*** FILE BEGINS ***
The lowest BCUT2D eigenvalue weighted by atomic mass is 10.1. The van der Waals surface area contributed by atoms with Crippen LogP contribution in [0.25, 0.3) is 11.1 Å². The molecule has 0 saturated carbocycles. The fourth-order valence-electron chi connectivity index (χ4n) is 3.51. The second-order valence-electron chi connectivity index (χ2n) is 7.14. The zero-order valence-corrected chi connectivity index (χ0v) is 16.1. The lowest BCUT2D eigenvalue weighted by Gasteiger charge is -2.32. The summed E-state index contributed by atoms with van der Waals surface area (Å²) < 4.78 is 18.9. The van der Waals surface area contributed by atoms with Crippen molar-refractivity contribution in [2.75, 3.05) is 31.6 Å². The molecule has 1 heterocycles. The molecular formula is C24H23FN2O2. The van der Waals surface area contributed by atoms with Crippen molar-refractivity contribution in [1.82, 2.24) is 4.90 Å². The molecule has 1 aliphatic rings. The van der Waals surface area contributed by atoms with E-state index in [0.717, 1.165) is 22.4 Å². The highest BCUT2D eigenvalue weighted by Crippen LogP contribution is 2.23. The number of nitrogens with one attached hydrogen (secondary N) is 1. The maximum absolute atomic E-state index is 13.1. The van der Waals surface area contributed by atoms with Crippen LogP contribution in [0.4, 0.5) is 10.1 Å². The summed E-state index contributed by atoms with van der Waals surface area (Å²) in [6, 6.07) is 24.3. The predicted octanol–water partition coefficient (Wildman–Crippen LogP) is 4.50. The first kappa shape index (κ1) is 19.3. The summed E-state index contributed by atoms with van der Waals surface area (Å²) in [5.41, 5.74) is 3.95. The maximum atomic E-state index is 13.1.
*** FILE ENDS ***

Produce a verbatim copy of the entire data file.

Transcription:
The lowest BCUT2D eigenvalue weighted by atomic mass is 10.1. The van der Waals surface area contributed by atoms with Crippen LogP contribution in [0.25, 0.3) is 11.1 Å². The molecule has 0 saturated carbocycles. The fourth-order valence-electron chi connectivity index (χ4n) is 3.51. The second-order valence-electron chi connectivity index (χ2n) is 7.14. The zero-order valence-corrected chi connectivity index (χ0v) is 16.1. The lowest BCUT2D eigenvalue weighted by Gasteiger charge is -2.32. The summed E-state index contributed by atoms with van der Waals surface area (Å²) < 4.78 is 18.9. The van der Waals surface area contributed by atoms with Crippen molar-refractivity contribution in [2.75, 3.05) is 31.6 Å². The molecule has 1 heterocycles. The molecular formula is C24H23FN2O2. The van der Waals surface area contributed by atoms with Crippen molar-refractivity contribution in [1.82, 2.24) is 4.90 Å². The molecule has 1 aliphatic rings. The van der Waals surface area contributed by atoms with E-state index in [0.717, 1.165) is 22.4 Å². The highest BCUT2D eigenvalue weighted by Crippen LogP contribution is 2.23. The number of nitrogens with one attached hydrogen (secondary N) is 1. The maximum absolute atomic E-state index is 13.1. The van der Waals surface area contributed by atoms with Crippen LogP contribution in [0.4, 0.5) is 10.1 Å². The summed E-state index contributed by atoms with van der Waals surface area (Å²) in [6, 6.07) is 24.3. The predicted octanol–water partition coefficient (Wildman–Crippen LogP) is 4.50. The first kappa shape index (κ1) is 19.3. The summed E-state index contributed by atoms with van der Waals surface area (Å²) in [5.41, 5.74) is 3.95. The maximum atomic E-state index is 13.1.